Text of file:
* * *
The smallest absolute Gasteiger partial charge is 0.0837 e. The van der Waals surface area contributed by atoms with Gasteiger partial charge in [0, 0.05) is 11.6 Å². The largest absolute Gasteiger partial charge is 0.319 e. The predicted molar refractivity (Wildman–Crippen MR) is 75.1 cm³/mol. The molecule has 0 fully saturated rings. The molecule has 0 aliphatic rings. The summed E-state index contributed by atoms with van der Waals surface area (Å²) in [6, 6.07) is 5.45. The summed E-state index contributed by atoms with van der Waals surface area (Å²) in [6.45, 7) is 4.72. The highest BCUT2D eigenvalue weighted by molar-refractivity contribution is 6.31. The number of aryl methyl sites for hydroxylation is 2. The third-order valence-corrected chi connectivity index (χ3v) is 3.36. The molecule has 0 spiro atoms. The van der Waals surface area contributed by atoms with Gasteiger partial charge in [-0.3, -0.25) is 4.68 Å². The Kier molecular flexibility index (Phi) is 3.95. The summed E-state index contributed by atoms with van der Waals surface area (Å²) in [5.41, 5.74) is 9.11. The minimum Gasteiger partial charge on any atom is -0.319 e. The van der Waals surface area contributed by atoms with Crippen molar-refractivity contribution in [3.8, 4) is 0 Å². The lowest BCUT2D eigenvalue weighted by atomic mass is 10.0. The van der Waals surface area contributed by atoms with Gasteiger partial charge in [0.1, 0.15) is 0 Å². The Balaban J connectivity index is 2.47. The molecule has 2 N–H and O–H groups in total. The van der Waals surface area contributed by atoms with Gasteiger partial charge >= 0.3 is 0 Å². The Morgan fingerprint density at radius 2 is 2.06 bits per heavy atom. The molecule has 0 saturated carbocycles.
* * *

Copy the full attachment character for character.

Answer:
The smallest absolute Gasteiger partial charge is 0.0837 e. The van der Waals surface area contributed by atoms with Gasteiger partial charge in [0, 0.05) is 11.6 Å². The largest absolute Gasteiger partial charge is 0.319 e. The predicted molar refractivity (Wildman–Crippen MR) is 75.1 cm³/mol. The molecule has 0 fully saturated rings. The molecule has 0 aliphatic rings. The summed E-state index contributed by atoms with van der Waals surface area (Å²) in [6, 6.07) is 5.45. The summed E-state index contributed by atoms with van der Waals surface area (Å²) in [6.45, 7) is 4.72. The highest BCUT2D eigenvalue weighted by molar-refractivity contribution is 6.31. The number of aryl methyl sites for hydroxylation is 2. The third-order valence-corrected chi connectivity index (χ3v) is 3.36. The molecule has 0 spiro atoms. The van der Waals surface area contributed by atoms with Gasteiger partial charge in [-0.3, -0.25) is 4.68 Å². The Kier molecular flexibility index (Phi) is 3.95. The summed E-state index contributed by atoms with van der Waals surface area (Å²) in [5.41, 5.74) is 9.11. The minimum Gasteiger partial charge on any atom is -0.319 e. The van der Waals surface area contributed by atoms with Crippen molar-refractivity contribution in [3.8, 4) is 0 Å². The lowest BCUT2D eigenvalue weighted by atomic mass is 10.0. The van der Waals surface area contributed by atoms with Gasteiger partial charge in [0.1, 0.15) is 0 Å². The Balaban J connectivity index is 2.47. The molecule has 2 N–H and O–H groups in total. The van der Waals surface area contributed by atoms with Gasteiger partial charge >= 0.3 is 0 Å². The Morgan fingerprint density at radius 2 is 2.06 bits per heavy atom. The molecule has 0 saturated carbocycles.